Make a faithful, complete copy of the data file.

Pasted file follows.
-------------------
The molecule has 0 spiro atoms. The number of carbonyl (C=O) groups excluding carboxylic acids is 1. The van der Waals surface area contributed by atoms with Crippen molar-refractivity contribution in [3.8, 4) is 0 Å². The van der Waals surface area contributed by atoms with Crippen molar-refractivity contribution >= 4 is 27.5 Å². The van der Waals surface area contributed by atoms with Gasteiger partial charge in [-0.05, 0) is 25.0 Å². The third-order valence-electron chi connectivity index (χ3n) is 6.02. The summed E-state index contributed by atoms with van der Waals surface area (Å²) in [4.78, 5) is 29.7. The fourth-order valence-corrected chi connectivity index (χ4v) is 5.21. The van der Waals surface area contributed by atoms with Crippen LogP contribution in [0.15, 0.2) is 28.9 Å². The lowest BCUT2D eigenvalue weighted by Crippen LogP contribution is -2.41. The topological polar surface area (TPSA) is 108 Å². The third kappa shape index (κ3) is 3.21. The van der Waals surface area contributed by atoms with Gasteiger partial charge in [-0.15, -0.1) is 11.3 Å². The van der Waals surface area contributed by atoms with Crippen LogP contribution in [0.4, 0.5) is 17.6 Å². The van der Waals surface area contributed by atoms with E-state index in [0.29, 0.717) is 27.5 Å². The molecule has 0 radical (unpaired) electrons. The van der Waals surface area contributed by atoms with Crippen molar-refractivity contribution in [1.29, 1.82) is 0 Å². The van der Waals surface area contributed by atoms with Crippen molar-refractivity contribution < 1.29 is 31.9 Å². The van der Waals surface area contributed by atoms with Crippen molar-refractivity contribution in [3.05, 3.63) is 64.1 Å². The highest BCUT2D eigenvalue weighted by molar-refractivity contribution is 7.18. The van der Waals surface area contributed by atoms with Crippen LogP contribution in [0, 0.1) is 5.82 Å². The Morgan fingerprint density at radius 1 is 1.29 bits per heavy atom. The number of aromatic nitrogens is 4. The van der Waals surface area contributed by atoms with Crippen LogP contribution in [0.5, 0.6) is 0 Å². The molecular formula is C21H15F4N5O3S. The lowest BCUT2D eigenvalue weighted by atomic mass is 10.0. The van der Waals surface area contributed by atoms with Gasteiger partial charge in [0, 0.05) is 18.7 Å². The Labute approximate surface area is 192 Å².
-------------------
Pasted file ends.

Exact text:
The molecule has 0 spiro atoms. The number of carbonyl (C=O) groups excluding carboxylic acids is 1. The van der Waals surface area contributed by atoms with Crippen molar-refractivity contribution in [3.8, 4) is 0 Å². The van der Waals surface area contributed by atoms with Crippen molar-refractivity contribution >= 4 is 27.5 Å². The van der Waals surface area contributed by atoms with Gasteiger partial charge in [-0.05, 0) is 25.0 Å². The third-order valence-electron chi connectivity index (χ3n) is 6.02. The summed E-state index contributed by atoms with van der Waals surface area (Å²) in [4.78, 5) is 29.7. The fourth-order valence-corrected chi connectivity index (χ4v) is 5.21. The van der Waals surface area contributed by atoms with Crippen LogP contribution in [0.15, 0.2) is 28.9 Å². The lowest BCUT2D eigenvalue weighted by Crippen LogP contribution is -2.41. The topological polar surface area (TPSA) is 108 Å². The third kappa shape index (κ3) is 3.21. The van der Waals surface area contributed by atoms with Gasteiger partial charge in [-0.15, -0.1) is 11.3 Å². The van der Waals surface area contributed by atoms with Crippen LogP contribution in [0.4, 0.5) is 17.6 Å². The van der Waals surface area contributed by atoms with E-state index in [0.29, 0.717) is 27.5 Å². The molecule has 0 radical (unpaired) electrons. The van der Waals surface area contributed by atoms with Crippen molar-refractivity contribution in [1.29, 1.82) is 0 Å². The van der Waals surface area contributed by atoms with Crippen molar-refractivity contribution < 1.29 is 31.9 Å². The van der Waals surface area contributed by atoms with Crippen molar-refractivity contribution in [3.05, 3.63) is 64.1 Å². The highest BCUT2D eigenvalue weighted by molar-refractivity contribution is 7.18. The van der Waals surface area contributed by atoms with Crippen LogP contribution in [0, 0.1) is 5.82 Å². The Morgan fingerprint density at radius 1 is 1.29 bits per heavy atom. The number of aromatic nitrogens is 4. The van der Waals surface area contributed by atoms with Crippen LogP contribution in [0.5, 0.6) is 0 Å². The molecular formula is C21H15F4N5O3S. The lowest BCUT2D eigenvalue weighted by atomic mass is 10.0. The van der Waals surface area contributed by atoms with Gasteiger partial charge in [0, 0.05) is 18.7 Å². The Labute approximate surface area is 192 Å².